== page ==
I’m now at that point in my life where I’ve lived half of my years in India – my Motherland and the other half abroad – as an expatriate. Fifteen years within and fifteen without.
And plenty of lessons learnt throughout.
As an expat, you realize you love your country even more than you imagined.
What is it about being an expat that brings out the dormant patriot in you? As someone who never wore her patriotism on her sleeve, I now find myself tearing up at the national anthem. I am a self-proclaimed knight for my country’s often dented honour. From unsung heroes to fantastic women writers, these are all my weapons of choice to slay the unwitting few that choose to slander India in my presence. This is new, considering the ex-journalist in me, spent many an hour ranting about our imperfections, at any given opportunity back home.
As an expat, you try and perfect the glorious art of Indian cuisine
As someone who was never a stickler for Indian food back home, I realized that I miss curry leaves and the perfect sambaar, like nobody’s business. And so, one grinds and mixes and makes fragrant pastes of many kinds. Even though your friends back home are now using store bought Masalas and ginger garlic paste that comes in a bottle or a packet, you shrug and get back to dry roasting the pepper and cinnamon and other precious spices. This will be powdered with utmost concentration. The Masala has to be perfect. You are not just making dinner. You are paying homage to the flavours of home. And this you do every time, you make an Indian meal.
As an expat, you stop viewing India through rose-coloured glasses
As time passes and with every visit back home and then out again, you realize that not everything is all right in the country you call home. You watch the women in your host countries out and about in the middle of the night and you know that wouldn’t be so, back home. You read of rights denied to women, rape victims, gays and so many more of your fellow citizens, that you know that home is not the idealized paradise your mind wants it to be.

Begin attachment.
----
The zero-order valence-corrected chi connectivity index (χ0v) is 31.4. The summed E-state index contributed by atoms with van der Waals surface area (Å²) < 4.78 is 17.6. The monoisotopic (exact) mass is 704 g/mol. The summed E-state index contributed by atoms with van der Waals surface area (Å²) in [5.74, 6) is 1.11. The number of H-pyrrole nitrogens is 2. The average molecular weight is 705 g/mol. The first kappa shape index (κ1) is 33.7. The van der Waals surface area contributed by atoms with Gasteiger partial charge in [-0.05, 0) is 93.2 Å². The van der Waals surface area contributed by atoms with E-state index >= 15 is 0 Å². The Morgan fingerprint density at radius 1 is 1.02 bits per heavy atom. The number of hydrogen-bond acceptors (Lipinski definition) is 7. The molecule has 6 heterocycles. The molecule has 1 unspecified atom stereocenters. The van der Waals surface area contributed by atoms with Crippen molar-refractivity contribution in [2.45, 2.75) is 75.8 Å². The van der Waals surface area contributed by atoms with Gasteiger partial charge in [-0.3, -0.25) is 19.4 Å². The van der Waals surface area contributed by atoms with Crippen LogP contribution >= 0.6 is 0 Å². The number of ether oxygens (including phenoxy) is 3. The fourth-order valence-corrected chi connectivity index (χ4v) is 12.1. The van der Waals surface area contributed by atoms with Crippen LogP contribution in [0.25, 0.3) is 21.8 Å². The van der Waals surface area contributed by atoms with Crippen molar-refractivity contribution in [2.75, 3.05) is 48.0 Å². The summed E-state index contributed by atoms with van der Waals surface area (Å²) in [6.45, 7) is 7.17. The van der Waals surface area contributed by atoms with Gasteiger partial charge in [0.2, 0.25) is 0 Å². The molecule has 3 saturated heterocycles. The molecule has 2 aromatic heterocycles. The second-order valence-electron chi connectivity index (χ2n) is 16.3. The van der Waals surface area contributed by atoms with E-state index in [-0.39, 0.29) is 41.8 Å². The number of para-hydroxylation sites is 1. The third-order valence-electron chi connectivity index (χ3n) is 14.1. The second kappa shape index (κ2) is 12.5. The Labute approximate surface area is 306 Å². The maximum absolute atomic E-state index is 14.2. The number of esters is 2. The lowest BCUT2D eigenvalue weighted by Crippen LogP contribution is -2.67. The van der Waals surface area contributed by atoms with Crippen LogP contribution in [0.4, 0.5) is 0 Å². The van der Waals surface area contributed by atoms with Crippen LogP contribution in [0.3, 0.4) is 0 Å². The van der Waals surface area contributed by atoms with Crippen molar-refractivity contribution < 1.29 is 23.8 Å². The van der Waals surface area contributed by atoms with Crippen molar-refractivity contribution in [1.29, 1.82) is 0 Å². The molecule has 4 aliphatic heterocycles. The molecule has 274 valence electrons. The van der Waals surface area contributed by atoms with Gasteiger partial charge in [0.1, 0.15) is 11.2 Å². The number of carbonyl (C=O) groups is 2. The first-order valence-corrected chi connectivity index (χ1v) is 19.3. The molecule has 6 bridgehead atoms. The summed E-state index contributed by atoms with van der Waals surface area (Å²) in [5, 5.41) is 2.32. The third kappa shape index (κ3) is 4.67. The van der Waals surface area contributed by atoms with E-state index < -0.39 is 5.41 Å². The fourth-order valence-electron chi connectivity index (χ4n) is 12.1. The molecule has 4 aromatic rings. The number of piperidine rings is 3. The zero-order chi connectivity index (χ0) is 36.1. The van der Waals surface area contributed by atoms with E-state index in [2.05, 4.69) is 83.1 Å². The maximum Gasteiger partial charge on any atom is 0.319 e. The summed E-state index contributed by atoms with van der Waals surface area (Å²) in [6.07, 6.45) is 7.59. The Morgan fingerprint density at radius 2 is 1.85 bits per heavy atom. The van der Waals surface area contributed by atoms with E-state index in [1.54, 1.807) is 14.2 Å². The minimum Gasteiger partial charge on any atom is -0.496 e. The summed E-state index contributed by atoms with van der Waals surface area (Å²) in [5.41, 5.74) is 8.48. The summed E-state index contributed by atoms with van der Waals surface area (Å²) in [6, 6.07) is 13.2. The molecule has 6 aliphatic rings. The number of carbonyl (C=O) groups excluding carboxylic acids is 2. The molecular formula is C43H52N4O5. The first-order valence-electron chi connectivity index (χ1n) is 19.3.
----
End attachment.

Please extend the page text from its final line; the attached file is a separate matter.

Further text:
As an expat, you cannot divorce your ‘Indian’ness from your identity
There are times you get frustrated. You want your country to be known for the right reasons – not as one of the world’s most unsafe countries for women travellers. Not as the rape capital of the world. Not as the country where traffic rules and human rights and minority rights and secularism and plain common sense go to die. You want people to see it as you see it – as that great big mass of land where cultures merged and meshed through the centuries to create a vibrant tapestry. Used and abused as a colony, but still proud and with so much more to give.
As the aging matriarch who resents the changes in her life.
As the bubbly teenager with her desi fashion and quick wit.
And you realize, that you may live pretty much anywhere, but your heart will always beat to a Desi tabla or dhol.
And that while you may love your chorizos and steaks, nothing, at least in my case, will give you the feeling of contentment as much as a few Idlis and some chutney will.
And as an expat, you will learn, without fail, that you are an Indian first and a Malayali, Bengali, Maharashtrian, Assamese, and all the other state identities that you have, second.
Shweta Ganesh Kumar is a writer and travel columnist. Her fourth book and first collection of short stories, ‘Suspended Animation – Short Stories of those who wait’ is now available worldwide.
She is the bestselling author of ‘Coming Up On The Show’ and ‘Between The Headlines’, two novels on the Indian Broadcast News Industry. Her last worldwide release ‘A Newlywed’s Adventures in Married Land,’ a modern take on Alice In Wonderland has been getting rave reviews from critics and readers alike.
Her travel columns have been featured in Venture, The New Indian Express, One Philippines and Geo. Her non-fiction pieces have appeared in multiple Indian editions of the Chicken Soup series. Her short fiction and poetry have been published in more than twenty anthologies and online literary magazines in more than four continents.
Shweta currently lives in The Philippines with her husband and two-year old daughter.